And the Gas Crisis of 1973 and 1979 hit, and lots of people who would have never considered looking at a small Japanese car, did. And immediately wondered why the American companies couldn’t build something like that.

What went with the Seventies continued in the Eighties: More attempts to take on the Japanese directly. And every one failed. Every attempt was just not as good a car as the Japanese competition. Some of them (Chevrolet Citation and its badge mates, Chevrolet Cavalier and its badge mates, etc.) were absolute embarrassments that hurt the parent company badly. And more and more American customers bought their last GM, Ford, Chrysler, American Motors product; found it wanting, tried something from Japan and never came back.

The Nineties were no different. American quality, by this point, had finally made a comeback and each years American branded car was better and better. But they still weren’t as good as the Japanese competition.

And here’s the real disaster. By this point, the American car buying public had decided this was gospel. 25+ years of inferior American cars had gotten the general car buying public to completely buy in to the idea that Japanese cars were better. And German cars were much better, but for most people they were unaffordable.

So now we’re talking the Twenty Teens. Is it still the same?


American cars are (in my opinion) the equal of anything the Japanese manufacturers have turned out lately. And they’ve been that way for the last fifteen years, at least. But that thirty year stretch of, quite frankly, American crap has given the Japanese a reputation that they’re still riding on. Never mind that a Toyota Corolla is not as good a car as a Chevrolet Cruze, or that a Toyota Camry is no better (and actually slightly less drivable) than a Ford Fusion. If you want to buy a Toyota, plan on paying a bit extra. Because they’re still riding on that reputation. As is Honda. And that reputation isn’t going away anytime soon. Partially because the American product has matched the Japanese. Maybe slightly beat it on some models. But in no way is it making the Japanese cars look pathetic like the Japanese cars were doing to the American competition 30–40 years ago.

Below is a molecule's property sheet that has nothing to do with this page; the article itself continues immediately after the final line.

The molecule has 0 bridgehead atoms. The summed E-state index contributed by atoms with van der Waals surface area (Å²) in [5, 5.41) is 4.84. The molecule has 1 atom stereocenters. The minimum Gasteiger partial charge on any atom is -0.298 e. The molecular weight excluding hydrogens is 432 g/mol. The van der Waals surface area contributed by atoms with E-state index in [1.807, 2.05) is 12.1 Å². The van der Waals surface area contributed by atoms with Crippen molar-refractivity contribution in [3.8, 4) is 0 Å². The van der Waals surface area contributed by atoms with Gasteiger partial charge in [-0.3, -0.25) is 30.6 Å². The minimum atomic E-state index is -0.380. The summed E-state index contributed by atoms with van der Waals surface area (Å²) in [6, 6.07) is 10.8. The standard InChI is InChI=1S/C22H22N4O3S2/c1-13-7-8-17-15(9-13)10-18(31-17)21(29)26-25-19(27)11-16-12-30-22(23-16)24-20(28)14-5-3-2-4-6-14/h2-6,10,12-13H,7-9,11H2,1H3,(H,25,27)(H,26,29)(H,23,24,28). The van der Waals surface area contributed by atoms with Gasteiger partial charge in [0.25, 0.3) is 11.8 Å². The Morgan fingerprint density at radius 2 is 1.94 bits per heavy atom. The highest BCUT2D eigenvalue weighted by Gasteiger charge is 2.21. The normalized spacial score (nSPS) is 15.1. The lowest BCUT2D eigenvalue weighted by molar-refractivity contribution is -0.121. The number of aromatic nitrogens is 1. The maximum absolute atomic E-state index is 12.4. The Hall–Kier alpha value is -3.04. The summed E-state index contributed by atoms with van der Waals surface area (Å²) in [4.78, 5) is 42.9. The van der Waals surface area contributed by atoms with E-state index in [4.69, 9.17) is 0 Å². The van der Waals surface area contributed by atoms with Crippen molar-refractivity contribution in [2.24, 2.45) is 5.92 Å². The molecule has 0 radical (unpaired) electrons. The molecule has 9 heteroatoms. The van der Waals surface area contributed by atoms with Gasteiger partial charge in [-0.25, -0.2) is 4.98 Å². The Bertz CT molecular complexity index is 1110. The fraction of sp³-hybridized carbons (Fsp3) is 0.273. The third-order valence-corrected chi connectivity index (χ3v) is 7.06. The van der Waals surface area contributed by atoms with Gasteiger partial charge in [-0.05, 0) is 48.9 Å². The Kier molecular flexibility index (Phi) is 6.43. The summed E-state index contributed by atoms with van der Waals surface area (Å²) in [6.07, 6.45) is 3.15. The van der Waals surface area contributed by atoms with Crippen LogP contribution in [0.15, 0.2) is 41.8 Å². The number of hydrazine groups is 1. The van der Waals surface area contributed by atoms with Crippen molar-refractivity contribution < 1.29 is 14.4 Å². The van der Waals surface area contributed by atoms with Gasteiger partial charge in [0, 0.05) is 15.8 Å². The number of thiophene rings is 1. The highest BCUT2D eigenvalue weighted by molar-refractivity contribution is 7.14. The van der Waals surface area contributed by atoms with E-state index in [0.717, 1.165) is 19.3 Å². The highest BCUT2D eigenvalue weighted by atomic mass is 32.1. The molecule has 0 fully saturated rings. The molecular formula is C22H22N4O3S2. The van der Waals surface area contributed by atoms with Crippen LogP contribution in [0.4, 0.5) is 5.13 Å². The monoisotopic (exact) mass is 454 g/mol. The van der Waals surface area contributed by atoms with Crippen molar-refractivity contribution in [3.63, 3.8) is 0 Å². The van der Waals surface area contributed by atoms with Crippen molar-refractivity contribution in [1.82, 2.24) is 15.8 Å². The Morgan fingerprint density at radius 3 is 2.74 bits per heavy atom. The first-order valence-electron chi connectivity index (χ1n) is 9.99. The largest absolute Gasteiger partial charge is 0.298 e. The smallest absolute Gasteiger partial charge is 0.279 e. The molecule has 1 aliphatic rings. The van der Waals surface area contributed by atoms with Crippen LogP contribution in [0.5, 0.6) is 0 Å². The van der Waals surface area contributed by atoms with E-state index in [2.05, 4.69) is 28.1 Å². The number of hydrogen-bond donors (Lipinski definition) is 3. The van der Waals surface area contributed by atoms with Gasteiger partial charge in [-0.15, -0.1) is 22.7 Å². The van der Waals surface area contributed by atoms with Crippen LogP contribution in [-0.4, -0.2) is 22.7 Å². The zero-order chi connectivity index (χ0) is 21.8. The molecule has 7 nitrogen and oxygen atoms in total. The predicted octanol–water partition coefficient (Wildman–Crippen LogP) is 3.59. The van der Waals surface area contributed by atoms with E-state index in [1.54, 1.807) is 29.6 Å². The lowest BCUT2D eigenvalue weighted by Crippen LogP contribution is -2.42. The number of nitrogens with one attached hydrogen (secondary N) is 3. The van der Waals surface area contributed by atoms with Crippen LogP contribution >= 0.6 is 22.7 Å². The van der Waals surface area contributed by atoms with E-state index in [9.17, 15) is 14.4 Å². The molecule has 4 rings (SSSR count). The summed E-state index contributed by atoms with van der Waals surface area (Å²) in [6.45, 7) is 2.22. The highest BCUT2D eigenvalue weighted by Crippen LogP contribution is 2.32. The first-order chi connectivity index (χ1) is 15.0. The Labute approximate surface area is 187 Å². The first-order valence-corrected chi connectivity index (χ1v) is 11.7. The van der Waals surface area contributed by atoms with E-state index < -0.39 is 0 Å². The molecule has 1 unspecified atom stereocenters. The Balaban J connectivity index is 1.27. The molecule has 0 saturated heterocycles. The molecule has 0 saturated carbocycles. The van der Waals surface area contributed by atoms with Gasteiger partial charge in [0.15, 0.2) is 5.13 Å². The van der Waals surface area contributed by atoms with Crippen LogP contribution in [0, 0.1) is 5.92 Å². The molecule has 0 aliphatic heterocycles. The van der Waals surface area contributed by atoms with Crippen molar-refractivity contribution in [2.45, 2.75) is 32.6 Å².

The Germans? A slightly different story. They still make magnificent, expensive automobiles. They’re very well built. What they aren’t is the incredibly well built, carved-out-of-a-block-of-granite automobiles that Mercedes Benz cars were in the ‘50–80’s. They now have a reputation of being overly complicated, overly electronic laden cars that are expensive as hell to keep maintained after the initial warranty period. As in, better to lease than own, and plan on trading in once the warranty wears out.

However, their reputation from the past forty years have turned the three major German brands, Mercedes-Benz, BMW, Audi (which is that Auto Union I mentioned many paragraphs ago) into THE luxury cars for the American market. If you want to show off your snobbishness and style, these are the brands you consider, plus Jaguar if you want to add an element of non-conformity to your attitude.

Lexus? More reliable than Mercedes, but buying one shows you worry about reliability more than style. Cadillac and Lincoln? They threw the game away decades ago turning out more American garbage. “Luxury cars” that were nothing more than dressed up Chevrolets and Fords (go ahead, show me where a 74 Cadillac is any better than a 74 Chevrolet) – and they kept it on for so long that it’s only in the past ten years that they’ve even been building a car that can be mentioned in the same terms as the five Japanese and European marques I’ve mentioned. And their status (and sales) reflect that history.

tl;dr: Are American cars inferior to Japanese and German cars? No. Definitely not. But given the 30+ years the American automobile industry spent throwing away their technological, quality and sales lead, it’s probably going to be another 30 years before the market gives then credit for coming back to a position that they should have never lost in the first place. If they can. I don’t think so, not because the Americans can’t turn out the product, but because the competition isn’t going to let them get that old advantage back. From now in, pretty much everybody (including the Koreans) are squared off equally.

And, why did they blow that advantage?

That’ll be another missive at a later date. And it’s going to be a lot longer than this one.